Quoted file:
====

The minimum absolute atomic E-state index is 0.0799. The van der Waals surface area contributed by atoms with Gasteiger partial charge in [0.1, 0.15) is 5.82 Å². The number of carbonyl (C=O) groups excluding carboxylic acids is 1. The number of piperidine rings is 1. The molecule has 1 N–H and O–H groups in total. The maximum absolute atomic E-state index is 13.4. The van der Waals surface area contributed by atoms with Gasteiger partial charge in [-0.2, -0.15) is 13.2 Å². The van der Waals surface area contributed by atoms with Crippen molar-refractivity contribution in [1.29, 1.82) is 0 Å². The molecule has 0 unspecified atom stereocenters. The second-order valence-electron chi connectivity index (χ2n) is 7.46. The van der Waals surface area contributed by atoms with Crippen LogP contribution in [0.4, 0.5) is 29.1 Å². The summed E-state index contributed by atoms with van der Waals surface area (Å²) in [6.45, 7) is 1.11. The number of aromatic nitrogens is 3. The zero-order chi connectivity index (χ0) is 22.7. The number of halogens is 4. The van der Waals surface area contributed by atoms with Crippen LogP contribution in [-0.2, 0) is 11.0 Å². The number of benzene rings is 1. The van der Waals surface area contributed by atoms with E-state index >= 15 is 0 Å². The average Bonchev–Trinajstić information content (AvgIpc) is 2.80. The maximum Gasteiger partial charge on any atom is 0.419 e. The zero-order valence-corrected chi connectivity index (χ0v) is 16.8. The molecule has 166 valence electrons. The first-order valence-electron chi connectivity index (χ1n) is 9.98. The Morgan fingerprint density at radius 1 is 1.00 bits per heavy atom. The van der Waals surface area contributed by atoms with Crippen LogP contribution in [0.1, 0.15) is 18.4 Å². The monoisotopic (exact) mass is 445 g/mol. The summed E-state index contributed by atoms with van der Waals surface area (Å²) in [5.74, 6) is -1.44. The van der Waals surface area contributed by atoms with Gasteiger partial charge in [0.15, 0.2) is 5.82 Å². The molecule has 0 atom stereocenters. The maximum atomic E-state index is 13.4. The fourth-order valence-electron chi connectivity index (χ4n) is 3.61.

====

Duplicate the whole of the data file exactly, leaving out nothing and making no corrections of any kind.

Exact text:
The minimum absolute atomic E-state index is 0.0799. The van der Waals surface area contributed by atoms with Gasteiger partial charge in [0.1, 0.15) is 5.82 Å². The number of carbonyl (C=O) groups excluding carboxylic acids is 1. The number of piperidine rings is 1. The molecule has 1 N–H and O–H groups in total. The maximum absolute atomic E-state index is 13.4. The van der Waals surface area contributed by atoms with Gasteiger partial charge in [-0.2, -0.15) is 13.2 Å². The van der Waals surface area contributed by atoms with Crippen molar-refractivity contribution in [1.29, 1.82) is 0 Å². The molecule has 0 unspecified atom stereocenters. The second-order valence-electron chi connectivity index (χ2n) is 7.46. The van der Waals surface area contributed by atoms with Crippen LogP contribution in [0.4, 0.5) is 29.1 Å². The summed E-state index contributed by atoms with van der Waals surface area (Å²) in [6.45, 7) is 1.11. The number of aromatic nitrogens is 3. The zero-order chi connectivity index (χ0) is 22.7. The number of halogens is 4. The van der Waals surface area contributed by atoms with Crippen LogP contribution in [-0.2, 0) is 11.0 Å². The number of benzene rings is 1. The van der Waals surface area contributed by atoms with E-state index >= 15 is 0 Å². The average Bonchev–Trinajstić information content (AvgIpc) is 2.80. The maximum Gasteiger partial charge on any atom is 0.419 e. The zero-order valence-corrected chi connectivity index (χ0v) is 16.8. The molecule has 166 valence electrons. The first-order valence-electron chi connectivity index (χ1n) is 9.98. The Morgan fingerprint density at radius 1 is 1.00 bits per heavy atom. The van der Waals surface area contributed by atoms with Crippen LogP contribution in [0.1, 0.15) is 18.4 Å². The monoisotopic (exact) mass is 445 g/mol. The summed E-state index contributed by atoms with van der Waals surface area (Å²) in [5.74, 6) is -1.44. The van der Waals surface area contributed by atoms with Gasteiger partial charge in [0.15, 0.2) is 5.82 Å². The molecule has 0 atom stereocenters. The maximum atomic E-state index is 13.4. The fourth-order valence-electron chi connectivity index (χ4n) is 3.61.